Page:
Freakshakes and milkshakes which contain "grotesque" levels of sugar and calories should be banned, according to a campaign group.
Some of the worst offending items available in UK restaurants contain more than half of an adults daily recommended sugar intake and more than 150g of sugar, which is equivalent to 39 teaspoons of sugar or as much sugar as in 14.7 KitKats.
Action on Sugar is calling for a ban on all freakshakes - milkshakes that also contain chocolates, sweets, cake, cream and sauce - and milkshakes that exceed 300 calories per serving.
However, after surveying freakshakes and milkshakes available in UK restaurants only six of 46 (for which information was provided) would not be banned under the 300 calorie limit.
Toby Carvery’s Unicorn Freakshake topped the list of sugary freakshakes and milkshakes, with one serving coming in at 1,280 calories and 156g of sugar.
The 39 teaspoons of sugar is more than six times the recommended amount of sugar for a 10-year-old to consume in a day, and is equivalent to more than four cans of Coke or 14.7 KitKats.
Meanwhile, 90% of the 41 milkshakes surveyed in shops would receive a "red" (high) label for excessive levels of sugars per serving.
The milkshake with the highest levels of sugar was a 400ml bottle of Müller Milk Frijj Chocolate Flavour, which contains 304 calories and 42.8g of sugar, equivalent to 11 teaspoons of sugar or four KitKats.
Along with the chocolate flavoured milkshake, Müller's Fudge Brownie, Cookie Dough, Strawberry, and Banana Frijj milkshakes were the top five most sugary milkshakes which can be bought in shops, all containing between 10 and 11 teaspoons of sugar each.
While some of the sugars in the milkshakes and freakshakes are lactose sugars which occur naturally in milk, nutritional labelling does not differentiate between these and added sugar.
However, the vast amounts of sugar in the drinks surveyed were added sugars.
It is recommended that UK adults eat no more than 2,000 calories per day and no more than 90g of sugar, while children aged between five and 10 should eat 1,800 calories per day and no more than 85g of sugar.
Action on Sugar said the survey’s findings revealed “grotesque levels of sugar and calories” and called for a ban on all milkshakes that exceeded 300 calories per serving.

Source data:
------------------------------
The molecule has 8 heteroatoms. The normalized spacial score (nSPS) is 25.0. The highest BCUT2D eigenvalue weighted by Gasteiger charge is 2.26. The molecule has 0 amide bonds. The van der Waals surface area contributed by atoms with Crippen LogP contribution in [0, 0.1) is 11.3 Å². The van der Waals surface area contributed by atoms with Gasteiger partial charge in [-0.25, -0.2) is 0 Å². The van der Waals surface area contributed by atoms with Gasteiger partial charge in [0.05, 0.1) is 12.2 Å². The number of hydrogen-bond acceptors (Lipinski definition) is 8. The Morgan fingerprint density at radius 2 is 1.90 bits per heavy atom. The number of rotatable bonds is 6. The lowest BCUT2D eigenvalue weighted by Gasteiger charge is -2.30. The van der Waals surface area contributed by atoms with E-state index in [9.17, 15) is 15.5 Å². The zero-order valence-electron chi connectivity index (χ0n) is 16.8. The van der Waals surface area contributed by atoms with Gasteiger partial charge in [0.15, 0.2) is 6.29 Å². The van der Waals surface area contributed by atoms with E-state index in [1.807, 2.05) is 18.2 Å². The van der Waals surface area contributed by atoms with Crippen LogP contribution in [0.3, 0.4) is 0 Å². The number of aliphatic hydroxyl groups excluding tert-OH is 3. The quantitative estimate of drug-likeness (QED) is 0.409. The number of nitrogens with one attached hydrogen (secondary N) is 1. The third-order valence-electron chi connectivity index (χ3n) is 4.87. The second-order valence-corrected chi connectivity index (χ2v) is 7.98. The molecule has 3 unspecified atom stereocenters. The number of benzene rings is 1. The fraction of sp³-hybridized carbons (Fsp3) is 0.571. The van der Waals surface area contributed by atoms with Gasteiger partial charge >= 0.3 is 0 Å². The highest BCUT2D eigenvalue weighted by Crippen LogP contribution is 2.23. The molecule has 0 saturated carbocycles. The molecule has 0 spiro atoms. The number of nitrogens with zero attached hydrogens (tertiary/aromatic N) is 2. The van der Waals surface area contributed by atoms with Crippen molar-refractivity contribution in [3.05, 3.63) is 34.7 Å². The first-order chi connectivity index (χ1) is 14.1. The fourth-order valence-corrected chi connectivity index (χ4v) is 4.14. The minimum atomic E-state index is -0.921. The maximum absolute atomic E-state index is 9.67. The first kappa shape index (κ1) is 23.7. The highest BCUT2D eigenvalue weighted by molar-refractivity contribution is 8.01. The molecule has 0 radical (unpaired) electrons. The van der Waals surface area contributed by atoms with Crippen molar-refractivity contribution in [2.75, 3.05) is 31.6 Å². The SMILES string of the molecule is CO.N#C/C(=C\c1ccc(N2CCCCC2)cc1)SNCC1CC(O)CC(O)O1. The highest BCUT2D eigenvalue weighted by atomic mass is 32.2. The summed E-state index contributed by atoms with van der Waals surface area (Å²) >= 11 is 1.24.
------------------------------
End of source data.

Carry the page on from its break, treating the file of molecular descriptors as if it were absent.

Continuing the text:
The campaign group's calls far-exceed the recommendations by Public Health England (PHE) which is asking companies to reduce the amount of sugar in their products by 20% by 202, but would still leave many of the products surveyed with incredibly high levels of sugar.
But Graham MacGregor, professor of cardiovascular medicine at Queen Mary University of London and chairman of Action on Sugar, said the cuts should go further.
“These very high calorie drinks if consumed on a daily basis, would result in children becoming obese and suffer from tooth decay – that is not acceptable," Mr MacGregor said.
“Despite milkshakes being incorporated into the Public Health England’s Sugar Reduction Programme as part of the Government’s childhood obesity plan, it is clear from our survey that much more needs to be done than a 20% reduction.
“These high calorie milkshakes need to be reduced immediately below the 300kcal per serving.”
Dr Alison Tedstone, chief nutritionist at PHE, said: “Milkshakes can contain significant amounts of sugar – consuming too much sugar contributes to children leaving primary school overweight or obese, and suffering with tooth decay.
“The food and drink industry – including restaurants, manufacturers and retailers – has a key role in helping to tackle this by reducing the amount of sugar we buy and consume, and we hope to see them step up to the challenge.”
A spokesperson for Toby Carvery said: “Freakshakes only feature on our main menu and are not targeted at children.
“We share our nutritional information online for guests to access and we are very mindful of our role in helping guests’ make informed decisions about what they eat and drink while dining with us.
“We also regularly work with our suppliers to explore ways we can reduce sugar levels in our dishes and have also committed to the Public Health England Sugar Reduction programme.”
While a spokesperson for Müller said: “We know that for health conscious consumers the choice of reduced sugar is important, without compromising on taste.
"That’s why we introduced a Frijj zero added sugar range.
“Milk contains naturally occurring sugars in the form of lactose but we would stress that it is also a natural and nutrient rich product, containing essential nutrients such as protein, calcium and vitamins.”